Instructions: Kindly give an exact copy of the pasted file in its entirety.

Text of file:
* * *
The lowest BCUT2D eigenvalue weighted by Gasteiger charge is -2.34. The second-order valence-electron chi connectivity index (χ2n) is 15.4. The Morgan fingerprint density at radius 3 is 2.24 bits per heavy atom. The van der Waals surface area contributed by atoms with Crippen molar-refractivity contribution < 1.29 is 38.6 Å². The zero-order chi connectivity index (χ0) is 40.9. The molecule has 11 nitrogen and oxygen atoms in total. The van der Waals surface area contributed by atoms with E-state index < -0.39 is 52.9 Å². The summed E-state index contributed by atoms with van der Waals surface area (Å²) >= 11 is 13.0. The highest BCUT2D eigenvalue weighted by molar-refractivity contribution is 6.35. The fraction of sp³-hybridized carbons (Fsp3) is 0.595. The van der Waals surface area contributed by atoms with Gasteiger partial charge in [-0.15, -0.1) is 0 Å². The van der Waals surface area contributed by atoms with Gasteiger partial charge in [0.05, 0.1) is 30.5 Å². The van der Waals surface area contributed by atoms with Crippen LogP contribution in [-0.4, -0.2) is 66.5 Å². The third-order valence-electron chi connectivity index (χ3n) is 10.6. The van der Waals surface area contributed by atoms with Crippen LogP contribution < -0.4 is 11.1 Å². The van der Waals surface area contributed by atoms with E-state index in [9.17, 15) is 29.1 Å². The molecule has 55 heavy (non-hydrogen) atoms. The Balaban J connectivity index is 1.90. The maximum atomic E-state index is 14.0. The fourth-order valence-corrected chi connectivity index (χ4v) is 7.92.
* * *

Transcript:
The lowest BCUT2D eigenvalue weighted by Gasteiger charge is -2.34. The second-order valence-electron chi connectivity index (χ2n) is 15.4. The Morgan fingerprint density at radius 3 is 2.24 bits per heavy atom. The van der Waals surface area contributed by atoms with Crippen molar-refractivity contribution < 1.29 is 38.6 Å². The zero-order chi connectivity index (χ0) is 40.9. The molecule has 11 nitrogen and oxygen atoms in total. The van der Waals surface area contributed by atoms with E-state index < -0.39 is 52.9 Å². The summed E-state index contributed by atoms with van der Waals surface area (Å²) >= 11 is 13.0. The highest BCUT2D eigenvalue weighted by molar-refractivity contribution is 6.35. The fraction of sp³-hybridized carbons (Fsp3) is 0.595. The van der Waals surface area contributed by atoms with Gasteiger partial charge in [-0.15, -0.1) is 0 Å². The van der Waals surface area contributed by atoms with Gasteiger partial charge in [0.05, 0.1) is 30.5 Å². The van der Waals surface area contributed by atoms with Crippen LogP contribution in [-0.4, -0.2) is 66.5 Å². The third-order valence-electron chi connectivity index (χ3n) is 10.6. The van der Waals surface area contributed by atoms with Crippen LogP contribution < -0.4 is 11.1 Å². The van der Waals surface area contributed by atoms with E-state index in [9.17, 15) is 29.1 Å². The molecule has 55 heavy (non-hydrogen) atoms. The Balaban J connectivity index is 1.90. The maximum atomic E-state index is 14.0. The fourth-order valence-corrected chi connectivity index (χ4v) is 7.92.